The movie definitely deifies the Beatles. I love the Beatles. I've never been much of a music guy, considering how entrenched I am in the world of popular culture. (May I remind you of the Literally Anything podcast? I mayn't? Okay.) I know. It's hack to say that you love the Beatles. But I also think it's a little snobbish to say that you hate the Beatles. My old boss swore that he hated the Beatles. It's kind of like when teenage boys claim that they loathe the newest boy bands. It's because it gives them a bit of cred. You are allowed to not be into The Beatles. But hate them? That seems like you are protesting too much. It's kind of bananas the exact setting that Yesterday builds. This is a world without The Beatles. (Or Oasis. Or Coca-Cola. And some other stuff.) The world isn't a terrible place. But Boyle's message kind of seems like a perfectly fine world that is just missing something essential. Lives are fundamentally the same. People still love music and a lot of the same artists are around. But specifically, the world of pop music hasn't had true artists. Without having to have said anything, popular music almost lives up to the reputation that it has right now. It's weird that Ed Sheeran is in this movie with all of this in mind. Ed Sheeran kind of plays an unlikable version of himself. There are some really weird results of having Ed Sheeran in this movie. He's clearly the guy who helps Jack get recognized. By all intents, he's a heroic character. But he also thinks that he is the greatest musician if it wasn't for the world of the Beatles. Or in his case, Jack Malik. He actually compares himself to Mozart and Salieri. Come on. That's not someone who really is making fun of himself. It just reads like he's a jerk. I don't think that Ed Sheeran is really written as the jerk of the piece. It's just something that I take away from the film because that's what Ed Sheeran comes across as. But the sheen of the world is a little diminished. It's kind of a specific setting. (I'm getting repetitive.) There's this b-plot that's kinda/sorta the a-plot. Malik lives in a world where music is completely commercial. Covered that bit. But Malik is bringing art to the world through his playing of the commercial system. I adore the mystery that is in the background of the two people who remember the Beatles. The misdirect works absolutely perfectly. Boyle's toying with tropes is a masterclass in manipulation. The entire movie, I wait for his comeuppens. But the comeuppens not only doesn't happen, but his success is encouraged. And then...AND THEN on top of it all, he still follows through on the moral act. He's actually given a free pass by the last Beatles nuts and still he confesses to the crime he has committed. And that character's cameo is precious. Side note: I'm actually kind of a bad person. I hate me right now. I was so obsessed with seeing who played that cameo that I didn't actually get to enjoy it in the moment. I know that my page is all about spoilers, but I have a hard time writing it out, despite that it would give me more content to discuss.
My wife adored this movie for all of the reasons. But the number one thing that she kept saying about this movie is how small and British it is. I'm actually flummoxed. It doesn't feel like a summer release film. If it wasn't containing a ton of Beatles music, it would probably be buried in February somewhere because it is such an intimate rom-com. It actually kind of feels like it was written so it could be adapted later into a Broadway musical. I think this might be one of the first films with that intention. That's entirely speculation on my part. Go figure. But as a rom-com, it actually makes me mad. I'm really forgiving of the movie because I emotionally enjoyed it. But it broke a ton of my morality rules for rom-coms. I don't know why rom-coms get analyzed harder than other films. I think it's because I'm a snob and want to say that I don't like romantic comedies and then I really started believing it. But the movie broke my number one rule: Don't have the leads dump good people for the sake of the protagonists getting together. It's such a Hollywood thing. Gavin should not be cool with what happened. This happens all the time. The dumped is such a good guy that he can forgive his significant other and place their needs in front of his own. Let's break this down. Lily James, for a not unnoticable portion of the film, refers to Gavin as the first guy who has ever treated her right. He is the best guy she has ever met. Okay, I don't say that she has to be committed to the guy, but from his perspective, everything was going right. He had the girl of his dreams. She told him over and over again that this relationship was perfect. Then her rich and famous obsession embarrasses her, and by proxy, him in front of everyone in Wembley Stadium. They get together and run off into the sunset. That's not how that works. Honestly, that is major news. Jack Malik stole the best songs ever written from four guys who have never really met. The best version of the headline is that people never find John, Paul, George, and Ringo. The worst version of the headline is that Jack Malik infers that he's from another universe and he brought that music with him. You don't think that they are going to look into Gavin? He confesses all of these things for Lily James's character. They're going to find out that she dumped Gavin that moment for Jack Malik. Uncool. My wife didn't have a problem with that so much. She's a bit of a Lily James fan. I suppose I am too. But James's character is really underwritten. Lauren pointed out that she played far too bubbly for far too long to actually be compelling. Their relationship is cute, but unrealistic. I have a bigger problem with her character. She is mad at Jack for not reading her mind. Yeah, from an outside perspective, their relationship is obvious. But she constantly reminds Jack that she is her manager. It is only when he is about to go off and be successful that she drops the bombshell on him. She puts him in this uncomfortable place where he has to risk everything he / they have worked for to pursue a relationship that might not work. Remember, she worked for him to get this level of success. She is wanting both ends. When he moves on, she pursues him. When he reciprocates, she says that having a relationship is unfair. He then does the romantic bit and pursues her to the train station. Yeah, he gets tongue-tied. I don't know if tongue-tied is a dealbreaker. Then he offers a reasonable solution! He offers to take her with him and she says no. She's constantly putting all of the risk on him. Every time he starts to heal, she contacts him and reminds him that they won't be together. He's not exactly pursing her. He's doing the reasonable and responsible thing and allowing them to heal. It's really frustrating. Yeah, it works out in the end. But it shouldn't have.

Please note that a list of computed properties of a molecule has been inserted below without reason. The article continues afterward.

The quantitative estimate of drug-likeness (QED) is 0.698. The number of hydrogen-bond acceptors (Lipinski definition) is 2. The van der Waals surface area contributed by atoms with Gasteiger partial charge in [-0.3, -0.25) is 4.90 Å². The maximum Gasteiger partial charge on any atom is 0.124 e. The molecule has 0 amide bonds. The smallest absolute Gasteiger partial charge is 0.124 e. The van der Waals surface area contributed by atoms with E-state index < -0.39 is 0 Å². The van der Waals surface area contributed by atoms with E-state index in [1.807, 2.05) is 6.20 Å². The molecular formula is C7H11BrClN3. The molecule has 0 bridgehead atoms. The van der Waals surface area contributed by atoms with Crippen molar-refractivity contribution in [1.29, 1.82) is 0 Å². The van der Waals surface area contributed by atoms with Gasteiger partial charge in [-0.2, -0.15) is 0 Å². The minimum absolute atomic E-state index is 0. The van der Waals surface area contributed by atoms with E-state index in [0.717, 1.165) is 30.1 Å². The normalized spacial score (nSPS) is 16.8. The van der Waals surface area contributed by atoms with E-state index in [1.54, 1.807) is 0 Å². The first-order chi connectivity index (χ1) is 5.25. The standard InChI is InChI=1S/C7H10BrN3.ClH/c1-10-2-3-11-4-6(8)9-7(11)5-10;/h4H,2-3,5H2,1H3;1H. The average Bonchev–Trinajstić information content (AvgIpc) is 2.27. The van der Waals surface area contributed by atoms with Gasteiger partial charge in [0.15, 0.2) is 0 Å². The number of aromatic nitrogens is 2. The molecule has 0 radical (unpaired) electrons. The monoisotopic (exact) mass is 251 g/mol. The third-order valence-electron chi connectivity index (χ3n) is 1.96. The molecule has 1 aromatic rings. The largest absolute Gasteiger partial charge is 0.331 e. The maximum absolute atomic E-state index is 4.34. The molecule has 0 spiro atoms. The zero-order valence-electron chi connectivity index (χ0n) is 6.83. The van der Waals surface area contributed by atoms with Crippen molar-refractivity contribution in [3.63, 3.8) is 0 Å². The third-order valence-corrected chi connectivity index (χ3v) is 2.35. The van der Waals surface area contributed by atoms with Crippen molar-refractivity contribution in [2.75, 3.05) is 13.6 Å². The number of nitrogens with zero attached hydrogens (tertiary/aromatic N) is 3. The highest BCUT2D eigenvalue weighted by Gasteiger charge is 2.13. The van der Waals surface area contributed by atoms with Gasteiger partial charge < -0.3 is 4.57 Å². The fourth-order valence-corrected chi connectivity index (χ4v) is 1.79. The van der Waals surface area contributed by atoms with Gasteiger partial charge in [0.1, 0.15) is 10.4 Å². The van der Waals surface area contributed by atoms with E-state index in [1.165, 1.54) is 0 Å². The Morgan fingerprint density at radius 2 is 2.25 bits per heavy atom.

But all that being said, the casting is perfect. The concept is really fun. I like the Beatles as much as the next guy and this movie works with it. Himesh Patel really sells the character. It's funny that no one really think that he has talent without the Beatles and the story keeps sidestepping that little element the whole time. Regardless, this movie was really cute and I'm surprised that I haven't asked Alexa to play the album yet.
Film is great. It can challenge us. It can entertain us. It can puzzle us. It can awaken us.
Mr. H has watched an upsetting amount of movies. They bring him a level of joy that few things have achieved.